The stalled Middle East peace process is getting little public attention
Interfaith delegation toured Mideast in search of answers
The three major faiths in Mideast share tradition traced back to Abraham
Peace could be built on Abraham's core value of compassion for the stranger
Editor’s Note: Dino Djalal is Indonesia’s ambassador to the United States. Rabbi Sid Schwarz is the director of the Interfaith Mission for Peace and Understanding.
President Obama and Israeli Prime Minister Benjamin Netanyahu met Monday as more than 10,000 pro-Israel activists gathered in Washington for the annual American Israel Public Affairs Committee Policy Conference. But rather than focusing on the stalled Middle East peace process, their talks and subsequent media coverage have centered on the question of using military force to stop Iran’s nuclear program.
The events in Washington took place just after 24 Christian, Jewish and Muslim prominent faith leaders from the United States and Indonesia returned from a mission to the Middle East. The joint delegation returned from the birthplace of the three great faiths of the Western world convinced that religion can be a force for unity and understanding instead of a source of division and conflict.
Unfortunately, however, concerns about security and safety have made the Holy Land a region of walls that have all but eliminated any contact between Israelis and Palestinians today.
In the six days the delegation visited the region, they got a sense of the fear that has led to the building of many kinds of walls. They saw much evidence of the distrust, intolerance and hatred that exists between the two sides of the conflict. But they also met faith leaders and civic activists of great vision and courage.
Rabbi Michael Melchior, the founder of Mosaica Center for Inter-Religious Cooperation and a former member of the Israeli Cabinet, is working with Dr. Abdul Rahman Abbad, the secretary general of the Muslim Council of Religious Leaders in Palestine, to moderate the views of extremist religious leaders.
The delegation met with leaders of Neve Shalom/Wahat al-Salam, which, for more than 40 years, has created a model community of Jewish-Palestinian coexistence, including a School for Peace that has trained thousands of youths and teachers to help create a humane, egalitarian and just society. And they met with leaders of Parents Circle/Bereaved Families Forum who have lost loved ones in the conflict but have turned their anger and loss into constructive work to advance peace.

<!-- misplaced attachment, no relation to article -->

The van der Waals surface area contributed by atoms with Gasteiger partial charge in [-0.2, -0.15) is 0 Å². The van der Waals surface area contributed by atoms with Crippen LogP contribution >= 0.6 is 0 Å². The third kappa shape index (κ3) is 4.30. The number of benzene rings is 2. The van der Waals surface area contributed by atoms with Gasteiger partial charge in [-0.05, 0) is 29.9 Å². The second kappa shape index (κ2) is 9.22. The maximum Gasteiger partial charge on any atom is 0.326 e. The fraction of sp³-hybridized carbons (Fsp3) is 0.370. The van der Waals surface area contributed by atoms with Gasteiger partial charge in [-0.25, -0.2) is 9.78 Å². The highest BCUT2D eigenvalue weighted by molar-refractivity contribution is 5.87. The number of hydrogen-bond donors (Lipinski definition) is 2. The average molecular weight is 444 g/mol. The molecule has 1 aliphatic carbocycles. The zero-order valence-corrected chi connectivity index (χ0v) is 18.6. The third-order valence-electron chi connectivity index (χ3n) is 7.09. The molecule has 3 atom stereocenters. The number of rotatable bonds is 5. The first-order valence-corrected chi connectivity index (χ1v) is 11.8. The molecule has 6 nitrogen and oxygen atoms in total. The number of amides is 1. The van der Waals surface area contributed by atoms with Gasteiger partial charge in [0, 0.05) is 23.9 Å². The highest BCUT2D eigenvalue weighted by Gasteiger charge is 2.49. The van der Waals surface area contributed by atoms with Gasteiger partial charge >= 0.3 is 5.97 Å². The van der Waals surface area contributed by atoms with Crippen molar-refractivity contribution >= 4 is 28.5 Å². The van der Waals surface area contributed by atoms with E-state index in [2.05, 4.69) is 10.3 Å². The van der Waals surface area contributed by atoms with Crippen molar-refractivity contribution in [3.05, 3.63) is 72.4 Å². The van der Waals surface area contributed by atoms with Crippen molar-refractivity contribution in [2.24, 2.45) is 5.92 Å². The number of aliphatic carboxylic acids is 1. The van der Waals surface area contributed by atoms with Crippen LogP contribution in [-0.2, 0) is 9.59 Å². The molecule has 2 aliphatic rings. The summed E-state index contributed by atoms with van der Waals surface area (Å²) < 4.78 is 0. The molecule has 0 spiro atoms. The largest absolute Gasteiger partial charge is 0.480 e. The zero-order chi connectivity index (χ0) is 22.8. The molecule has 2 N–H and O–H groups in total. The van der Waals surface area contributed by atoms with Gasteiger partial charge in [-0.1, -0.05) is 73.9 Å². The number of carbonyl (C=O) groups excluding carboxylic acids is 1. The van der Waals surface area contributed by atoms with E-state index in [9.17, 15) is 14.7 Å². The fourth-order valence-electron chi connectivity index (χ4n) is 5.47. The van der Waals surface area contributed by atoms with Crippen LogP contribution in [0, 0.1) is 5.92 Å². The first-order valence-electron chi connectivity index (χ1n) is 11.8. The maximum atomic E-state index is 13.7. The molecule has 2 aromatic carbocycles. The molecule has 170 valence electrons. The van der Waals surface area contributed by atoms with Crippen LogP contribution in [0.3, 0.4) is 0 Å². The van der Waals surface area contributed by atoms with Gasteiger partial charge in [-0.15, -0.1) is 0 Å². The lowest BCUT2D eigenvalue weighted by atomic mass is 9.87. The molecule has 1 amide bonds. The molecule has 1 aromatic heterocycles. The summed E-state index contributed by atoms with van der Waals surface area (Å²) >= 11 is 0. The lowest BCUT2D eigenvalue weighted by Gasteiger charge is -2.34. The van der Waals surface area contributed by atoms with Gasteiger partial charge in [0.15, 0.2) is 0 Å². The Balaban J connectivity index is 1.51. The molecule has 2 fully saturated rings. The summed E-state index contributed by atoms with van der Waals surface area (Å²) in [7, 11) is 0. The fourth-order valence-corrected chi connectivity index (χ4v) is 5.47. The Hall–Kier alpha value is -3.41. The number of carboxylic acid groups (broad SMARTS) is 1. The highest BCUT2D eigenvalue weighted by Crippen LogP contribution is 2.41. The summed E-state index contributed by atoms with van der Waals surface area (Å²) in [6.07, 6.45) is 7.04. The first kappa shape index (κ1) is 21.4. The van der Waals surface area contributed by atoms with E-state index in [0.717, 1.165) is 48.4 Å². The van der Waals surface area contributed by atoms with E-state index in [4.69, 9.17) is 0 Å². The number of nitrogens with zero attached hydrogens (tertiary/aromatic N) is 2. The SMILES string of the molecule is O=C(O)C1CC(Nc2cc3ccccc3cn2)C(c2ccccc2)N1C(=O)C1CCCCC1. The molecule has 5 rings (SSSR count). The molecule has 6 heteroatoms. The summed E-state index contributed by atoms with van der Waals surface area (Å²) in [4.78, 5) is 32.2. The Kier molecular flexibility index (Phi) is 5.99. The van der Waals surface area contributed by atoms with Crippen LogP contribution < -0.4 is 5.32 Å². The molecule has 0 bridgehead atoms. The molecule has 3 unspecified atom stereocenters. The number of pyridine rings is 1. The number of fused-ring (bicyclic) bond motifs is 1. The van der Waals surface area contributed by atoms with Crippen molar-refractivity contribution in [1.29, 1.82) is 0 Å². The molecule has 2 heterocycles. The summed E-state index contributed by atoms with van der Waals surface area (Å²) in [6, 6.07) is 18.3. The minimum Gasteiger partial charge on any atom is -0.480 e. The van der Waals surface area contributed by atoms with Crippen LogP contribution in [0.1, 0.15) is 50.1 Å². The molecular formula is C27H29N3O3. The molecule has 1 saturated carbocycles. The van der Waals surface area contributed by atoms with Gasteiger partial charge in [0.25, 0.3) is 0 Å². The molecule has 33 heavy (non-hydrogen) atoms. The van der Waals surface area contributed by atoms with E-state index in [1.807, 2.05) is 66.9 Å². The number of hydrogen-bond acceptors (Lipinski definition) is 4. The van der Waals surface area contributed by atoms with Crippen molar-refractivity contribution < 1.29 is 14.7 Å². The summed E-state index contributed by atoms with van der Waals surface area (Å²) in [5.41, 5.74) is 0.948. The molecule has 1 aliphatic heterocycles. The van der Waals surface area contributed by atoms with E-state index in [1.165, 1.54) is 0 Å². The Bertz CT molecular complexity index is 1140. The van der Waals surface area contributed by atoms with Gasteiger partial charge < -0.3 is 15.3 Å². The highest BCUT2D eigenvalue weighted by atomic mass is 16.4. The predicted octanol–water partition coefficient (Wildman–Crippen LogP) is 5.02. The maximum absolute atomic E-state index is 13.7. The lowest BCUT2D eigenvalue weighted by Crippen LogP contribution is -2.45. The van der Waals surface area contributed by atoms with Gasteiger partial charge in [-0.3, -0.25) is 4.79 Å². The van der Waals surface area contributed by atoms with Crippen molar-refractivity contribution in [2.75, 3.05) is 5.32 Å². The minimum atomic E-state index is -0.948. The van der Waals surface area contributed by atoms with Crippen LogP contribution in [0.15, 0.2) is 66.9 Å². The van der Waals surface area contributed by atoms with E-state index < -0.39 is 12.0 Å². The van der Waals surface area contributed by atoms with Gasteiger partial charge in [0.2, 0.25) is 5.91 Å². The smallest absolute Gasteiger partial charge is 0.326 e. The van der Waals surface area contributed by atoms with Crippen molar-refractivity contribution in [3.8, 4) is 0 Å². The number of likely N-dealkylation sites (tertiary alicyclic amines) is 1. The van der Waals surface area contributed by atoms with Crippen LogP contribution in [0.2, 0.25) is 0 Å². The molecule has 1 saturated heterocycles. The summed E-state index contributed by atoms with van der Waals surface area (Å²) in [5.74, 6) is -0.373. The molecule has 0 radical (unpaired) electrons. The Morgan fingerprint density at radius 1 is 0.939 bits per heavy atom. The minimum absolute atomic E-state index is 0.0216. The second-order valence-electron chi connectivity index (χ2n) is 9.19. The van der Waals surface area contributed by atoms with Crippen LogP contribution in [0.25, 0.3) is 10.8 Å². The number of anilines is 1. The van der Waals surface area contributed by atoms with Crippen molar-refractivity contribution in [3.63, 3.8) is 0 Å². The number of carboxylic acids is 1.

Although many of the American faith leaders in the delegation had some exposure to the Middle East, this was a new experience for our colleagues from Indonesia, which does not have diplomatic relations with Israel. For them, the trip was one of several thousand miles as well as one of cultural and historical assumptions.
The Indonesian delegation that participated in our mission deserves credit for doing what so few leaders in the world do today: having the courage to cross a great divide with an open mind to better understand the “other.” All delegates came to better understand the competing narratives that fuel the conflict in the region.
For more than 60 years, a just solution to the Middle East conflict has eluded the greatest statesmen of our time. Perhaps it is time for a different strategy. Let’s call it an Abrahamic peace strategy.
In the field of conflict resolution, mediators help disputing parties peel back layers of difference until they reach common ground on which both parties can agree. In the Middle East, that common ground is our common ancestor Abraham.
Abraham did not build walls. He built wells to sustain all those around him with life-giving water. He did not exclude anyone from his home, opening all four flaps of his desert tent so that any wayfarer, coming from any direction, would feel welcome and share in his hospitality. That is why we are taught that the core character trait of anyone true to the Abrahamic tradition is compassion.
No peace plan will ever work in the Middle East until there is a wholehearted commitment to get Christians, Jews and Muslims to recognize that the core values they share from Abraham transcend political ideologies, flags, national anthems and even geography.
They must be educated in the same classrooms, join hands in launching social action projects to help the most vulnerable, visit each others’ places of worship and then visit each others’ homes to drink coffee and become friends.
If we could promote projects that bring Israelis and Palestinians face to face, it would begin to plant the seeds for peace for future generations in a way far more enduring than the signing of a treaty by heads of state.
Political strategies have failed. Let us try a new strategy, one that goes back to the faith of our common ancestor Abraham. Start with that, and peace will follow.
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The opinions expressed in this commentary are solely those of the authors.